As far as Robin Hodgskin is concerned, Amazon is getting it right. “I work in Portland [Maine] and use Whole Foods, which I love. I go about two times per month and always leave with ten times what I intended,” said Hodgskin, a financial services executive. Hodgskin added that she enjoys Amazon Prime discounts, Amazon Meal Kit packaged dinners for two, and what she perceives to be lower prices overall. She also appreciates that the store offers local items, such as craft beer.

But the Whole Foods acquisition is just one piece of a larger mosaic of Amazon’s grocery strategy, the final shape of which is still unclear. “It’s disjointed because Amazon has not yet determined the optimal go-forward strategy,” said Brittain Ladd, founder and CEO of Six-Page Consulting and former Amazon executive in charge of worldwide e-commerce and cross-border expansion for Amazon Fresh and Pantry operations. “Amazon is putting in foundations. Then it will determine whether to tear them down or build more. They will expand Whole Foods and build their own stores. Then they will look at the last mile [of delivery],” Ladd said.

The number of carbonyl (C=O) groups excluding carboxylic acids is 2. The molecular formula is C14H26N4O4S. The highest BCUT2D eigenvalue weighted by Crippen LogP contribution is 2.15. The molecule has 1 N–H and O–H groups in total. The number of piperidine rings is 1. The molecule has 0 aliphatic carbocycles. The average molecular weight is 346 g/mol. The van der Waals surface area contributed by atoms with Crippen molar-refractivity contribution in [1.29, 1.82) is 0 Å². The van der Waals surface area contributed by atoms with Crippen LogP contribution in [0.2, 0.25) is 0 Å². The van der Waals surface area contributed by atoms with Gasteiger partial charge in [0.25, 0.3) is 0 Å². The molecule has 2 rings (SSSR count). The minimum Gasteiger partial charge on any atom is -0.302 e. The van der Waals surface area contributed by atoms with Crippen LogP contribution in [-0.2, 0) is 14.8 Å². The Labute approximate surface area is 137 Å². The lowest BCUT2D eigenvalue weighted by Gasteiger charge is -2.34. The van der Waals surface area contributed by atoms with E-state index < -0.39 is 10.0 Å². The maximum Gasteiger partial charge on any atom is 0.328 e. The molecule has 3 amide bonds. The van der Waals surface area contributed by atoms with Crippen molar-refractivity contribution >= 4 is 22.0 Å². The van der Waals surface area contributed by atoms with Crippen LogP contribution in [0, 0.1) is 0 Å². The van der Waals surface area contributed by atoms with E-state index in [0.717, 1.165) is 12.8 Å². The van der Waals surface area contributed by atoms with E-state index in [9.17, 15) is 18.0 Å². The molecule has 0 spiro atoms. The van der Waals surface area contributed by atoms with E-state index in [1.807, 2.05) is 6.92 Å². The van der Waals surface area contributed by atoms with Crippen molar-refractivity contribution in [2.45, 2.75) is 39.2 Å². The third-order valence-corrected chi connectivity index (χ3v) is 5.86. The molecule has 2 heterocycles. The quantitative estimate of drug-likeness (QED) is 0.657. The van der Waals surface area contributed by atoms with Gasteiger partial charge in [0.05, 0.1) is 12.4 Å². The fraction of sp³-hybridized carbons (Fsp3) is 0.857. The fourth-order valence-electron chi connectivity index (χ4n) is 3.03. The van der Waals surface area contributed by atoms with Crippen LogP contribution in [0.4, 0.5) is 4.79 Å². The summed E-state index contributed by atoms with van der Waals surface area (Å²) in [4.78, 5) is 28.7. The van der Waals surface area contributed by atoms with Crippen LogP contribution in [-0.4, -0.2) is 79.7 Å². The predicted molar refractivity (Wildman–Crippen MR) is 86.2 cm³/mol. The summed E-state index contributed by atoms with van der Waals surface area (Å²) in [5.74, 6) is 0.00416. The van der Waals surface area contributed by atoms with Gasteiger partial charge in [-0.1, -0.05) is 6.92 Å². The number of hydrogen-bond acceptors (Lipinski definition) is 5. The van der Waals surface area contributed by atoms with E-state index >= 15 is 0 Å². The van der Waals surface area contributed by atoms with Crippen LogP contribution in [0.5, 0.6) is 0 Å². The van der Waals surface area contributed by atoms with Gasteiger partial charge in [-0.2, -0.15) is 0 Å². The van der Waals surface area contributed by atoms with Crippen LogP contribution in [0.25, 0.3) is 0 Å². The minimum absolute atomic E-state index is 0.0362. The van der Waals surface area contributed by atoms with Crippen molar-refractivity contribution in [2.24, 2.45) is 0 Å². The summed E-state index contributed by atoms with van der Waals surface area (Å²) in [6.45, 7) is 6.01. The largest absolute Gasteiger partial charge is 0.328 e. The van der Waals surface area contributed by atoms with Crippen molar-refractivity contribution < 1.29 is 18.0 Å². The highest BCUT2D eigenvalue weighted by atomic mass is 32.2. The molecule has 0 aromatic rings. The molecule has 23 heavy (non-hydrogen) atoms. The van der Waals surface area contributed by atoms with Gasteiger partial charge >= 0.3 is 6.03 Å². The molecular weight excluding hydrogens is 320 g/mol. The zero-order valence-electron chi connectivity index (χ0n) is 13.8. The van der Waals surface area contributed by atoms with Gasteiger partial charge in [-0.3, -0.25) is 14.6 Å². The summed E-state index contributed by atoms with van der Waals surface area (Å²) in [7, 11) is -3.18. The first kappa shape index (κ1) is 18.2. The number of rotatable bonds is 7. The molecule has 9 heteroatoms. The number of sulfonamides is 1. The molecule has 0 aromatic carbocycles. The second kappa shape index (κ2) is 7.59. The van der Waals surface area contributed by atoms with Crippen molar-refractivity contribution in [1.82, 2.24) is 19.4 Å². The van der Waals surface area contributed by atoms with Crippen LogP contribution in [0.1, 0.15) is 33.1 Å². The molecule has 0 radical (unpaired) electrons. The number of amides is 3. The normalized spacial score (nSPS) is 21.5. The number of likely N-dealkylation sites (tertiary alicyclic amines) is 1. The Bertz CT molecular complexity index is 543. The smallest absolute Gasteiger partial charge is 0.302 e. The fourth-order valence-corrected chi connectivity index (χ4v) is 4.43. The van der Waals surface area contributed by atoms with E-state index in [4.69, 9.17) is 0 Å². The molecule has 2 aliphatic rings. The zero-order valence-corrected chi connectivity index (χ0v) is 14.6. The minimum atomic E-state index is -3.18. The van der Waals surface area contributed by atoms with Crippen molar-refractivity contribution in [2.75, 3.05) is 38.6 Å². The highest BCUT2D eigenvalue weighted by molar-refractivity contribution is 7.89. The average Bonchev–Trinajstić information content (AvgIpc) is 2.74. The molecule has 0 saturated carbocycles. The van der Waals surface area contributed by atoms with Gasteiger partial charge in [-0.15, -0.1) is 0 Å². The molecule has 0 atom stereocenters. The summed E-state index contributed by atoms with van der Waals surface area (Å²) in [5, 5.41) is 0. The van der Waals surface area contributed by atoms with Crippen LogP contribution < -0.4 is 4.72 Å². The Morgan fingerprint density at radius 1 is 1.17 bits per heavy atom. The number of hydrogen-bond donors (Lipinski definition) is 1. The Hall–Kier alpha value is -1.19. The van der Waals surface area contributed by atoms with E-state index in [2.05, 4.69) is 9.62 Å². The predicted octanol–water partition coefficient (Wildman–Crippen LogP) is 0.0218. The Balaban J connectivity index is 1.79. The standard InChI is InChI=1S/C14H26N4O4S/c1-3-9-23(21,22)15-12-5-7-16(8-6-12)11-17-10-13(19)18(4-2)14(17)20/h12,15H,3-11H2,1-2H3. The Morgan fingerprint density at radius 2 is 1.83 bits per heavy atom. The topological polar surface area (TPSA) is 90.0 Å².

Food retail competition grows online and in-store

While Amazon’s grocery strategy is complex, its quest is, quite simply, the biggest prize in retail. “The size of the grocery market is massive,” said Satish Meena, an analyst at Forrester Research. Forrester estimates the size of annual grocery sales to be more than $5.6 trillion globally. According to Meena, the food retail war takes place along two fronts: online and in-store. While the value of brick-and-mortar grocery stores is firmly established, online shopping is poised for a major jump.

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